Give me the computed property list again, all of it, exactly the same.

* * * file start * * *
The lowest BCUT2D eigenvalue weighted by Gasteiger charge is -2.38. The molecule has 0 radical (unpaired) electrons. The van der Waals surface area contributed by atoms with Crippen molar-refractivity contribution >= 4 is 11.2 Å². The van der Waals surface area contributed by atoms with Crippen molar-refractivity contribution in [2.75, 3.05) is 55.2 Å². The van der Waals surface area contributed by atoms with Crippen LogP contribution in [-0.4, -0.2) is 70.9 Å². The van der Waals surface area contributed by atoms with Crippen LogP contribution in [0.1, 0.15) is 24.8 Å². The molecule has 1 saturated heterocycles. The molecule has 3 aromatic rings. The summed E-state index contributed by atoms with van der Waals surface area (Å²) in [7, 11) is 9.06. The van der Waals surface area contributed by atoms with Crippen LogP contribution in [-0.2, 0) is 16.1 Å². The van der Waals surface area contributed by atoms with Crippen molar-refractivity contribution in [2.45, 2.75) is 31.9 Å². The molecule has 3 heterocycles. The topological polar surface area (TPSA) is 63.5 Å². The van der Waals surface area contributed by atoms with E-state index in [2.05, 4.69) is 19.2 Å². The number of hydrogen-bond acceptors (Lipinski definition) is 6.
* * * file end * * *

The lowest BCUT2D eigenvalue weighted by Gasteiger charge is -2.38. The molecule has 0 radical (unpaired) electrons. The van der Waals surface area contributed by atoms with Crippen molar-refractivity contribution >= 4 is 11.2 Å². The van der Waals surface area contributed by atoms with Crippen molar-refractivity contribution in [2.75, 3.05) is 55.2 Å². The van der Waals surface area contributed by atoms with Crippen LogP contribution in [-0.4, -0.2) is 70.9 Å². The van der Waals surface area contributed by atoms with Crippen LogP contribution in [0.1, 0.15) is 24.8 Å². The molecule has 1 saturated heterocycles. The molecule has 3 aromatic rings. The summed E-state index contributed by atoms with van der Waals surface area (Å²) in [7, 11) is 9.06. The van der Waals surface area contributed by atoms with Crippen LogP contribution in [-0.2, 0) is 16.1 Å². The van der Waals surface area contributed by atoms with Crippen molar-refractivity contribution in [2.45, 2.75) is 31.9 Å². The molecule has 3 heterocycles. The topological polar surface area (TPSA) is 63.5 Å². The van der Waals surface area contributed by atoms with E-state index in [2.05, 4.69) is 19.2 Å². The number of hydrogen-bond acceptors (Lipinski definition) is 6.